I got a lot of travel done when I was growing up. Every 3 years my dad would whisk us off to wherever he was spending his 7 month Sabbatical/Study Leave. In this time he would usually take us to live in parts of the UK or North America with good University Libraries and Theological Colleges so that he could work on his books while escaping his normal teaching/marking/preaching duties. I was also lucky enough to visit loads of places in Europe and Asia on the way to and from the UK/US. I’ve lived in Cambridge, Sheffield (UK) and Vancouver(Canada) and visited Beijing, Bangkok, Rome, Brussels, Munich/Bavaria (castle!), London, Hawaii, Belfast, San Fransisco, Los Angeles, Innsbruck … I think that’s all of them… Another post from me will be about the best travel/holiday experiences I’ve had and why. Cos there’s a bunch to say about that!
So, to a large extent I’ve been spared the travel bug that seems to have hit the majority of my fellow twenty-somethings throughout their uni years. I love seeing the world, but I was OK to wait for a few years while I studied before going for it again. I can understand the urgency for everyone else, but I think it’s been a good thing that I’ve not been absolutely dying to travel over the past six years, because I’ve had absolutely no opportunity to!
As for the future, travel is finally starting to look like a real possibility.
Melbourne has been calling me for as long as I can remember. That was really stirred up by Heather’s post about all the good food, shops and cultural attractions they’ve got down there! Being a native to Newtown, and now having lived in Surry Hills for so long, I’m so in love with cafe culture, restaurants, bars, beaches, museums, art galleries, concerts, plays, bakeries, markets, and clothes/shoe shops. I’m such a city girl! And I hear Melbourne is the best city in Australia for all those kinds of things. So, Andrew and I are planning a Melbourne Honeymoon!
Andrew and I have also had serious discussions about moving to England for part of Andrew’s PhD/ Post Doc study. He and I would really love to live there for a while. It’d be really good for his career as an Academic, and it’s easy for Aussie Physios to get work over there. I love the idea of really shaking things up and exploring a new city/country together. Staying anywhere for too long freaks me out a little, and we’ve been here for 5 years! Also, I see the next couple of years as a time for us to be young adults, with spending money, and without kids. I want to live it up a little!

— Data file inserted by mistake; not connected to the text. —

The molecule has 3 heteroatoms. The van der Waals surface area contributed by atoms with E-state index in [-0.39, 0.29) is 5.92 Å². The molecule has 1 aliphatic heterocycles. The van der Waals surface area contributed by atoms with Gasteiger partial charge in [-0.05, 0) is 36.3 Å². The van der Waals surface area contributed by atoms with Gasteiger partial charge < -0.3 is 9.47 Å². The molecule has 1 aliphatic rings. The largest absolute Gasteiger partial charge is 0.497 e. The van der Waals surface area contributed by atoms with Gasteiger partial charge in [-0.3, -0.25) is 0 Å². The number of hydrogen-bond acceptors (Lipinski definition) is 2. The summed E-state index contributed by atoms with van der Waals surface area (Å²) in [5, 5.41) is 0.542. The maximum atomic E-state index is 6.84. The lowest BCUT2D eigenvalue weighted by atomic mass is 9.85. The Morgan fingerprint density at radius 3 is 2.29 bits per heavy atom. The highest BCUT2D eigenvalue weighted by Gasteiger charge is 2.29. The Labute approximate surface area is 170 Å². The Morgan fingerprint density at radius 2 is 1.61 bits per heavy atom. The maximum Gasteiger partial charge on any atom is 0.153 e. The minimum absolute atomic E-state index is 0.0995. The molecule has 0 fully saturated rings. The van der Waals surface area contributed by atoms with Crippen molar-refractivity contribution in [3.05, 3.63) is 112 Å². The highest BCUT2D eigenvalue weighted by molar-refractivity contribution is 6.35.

We’d also really love to visit Japan, and have talked to Ingrid and Alan about maybe going there with them or visiting them there someday. I find Japan’s culture fascinating. In a way that makes me want to check it out but never, EVER live there. It has some really disturbing stuff (work/gender roles), some intricate customs (sake pouring, tea ceremonies, art, food prep), and some awesomely entertaining youth culture things (I’m sure you all know what I’m talking about here lol). I think it would be such an eye-opener, and incredible fun.
I, myself, am very interested in visiting some areas around Launceston, Tasmania because my Aboriginal Ancestor came from there. His family line is very well documented, his daughter having married into a very wealthy and influential white family whose home is now a museum. I plan to talk more about this in a futurpost after I have read more about the history and/or visited the place.
At some point in the future, I plan to go to a Third World country to work as a volunteer Physio. Apparently the volunteer agencies ARE looking Physios to send over along with the nurses and doctors. I suppose, the main reason I wanted to be a Physio was to help people who really need help. That’s why I want to work in a hospital, not a private practice. That’s why I like Intensive Care and Stroke Rehab more than working with knees and shoulders. This would be a really good way to do that. I think I would appreciate the perspective I would gain from it, and knowing that what I’m doing day to day is worth it. I would also really love to explore whichever place I’m sent to, and find out more about it’s culture and history.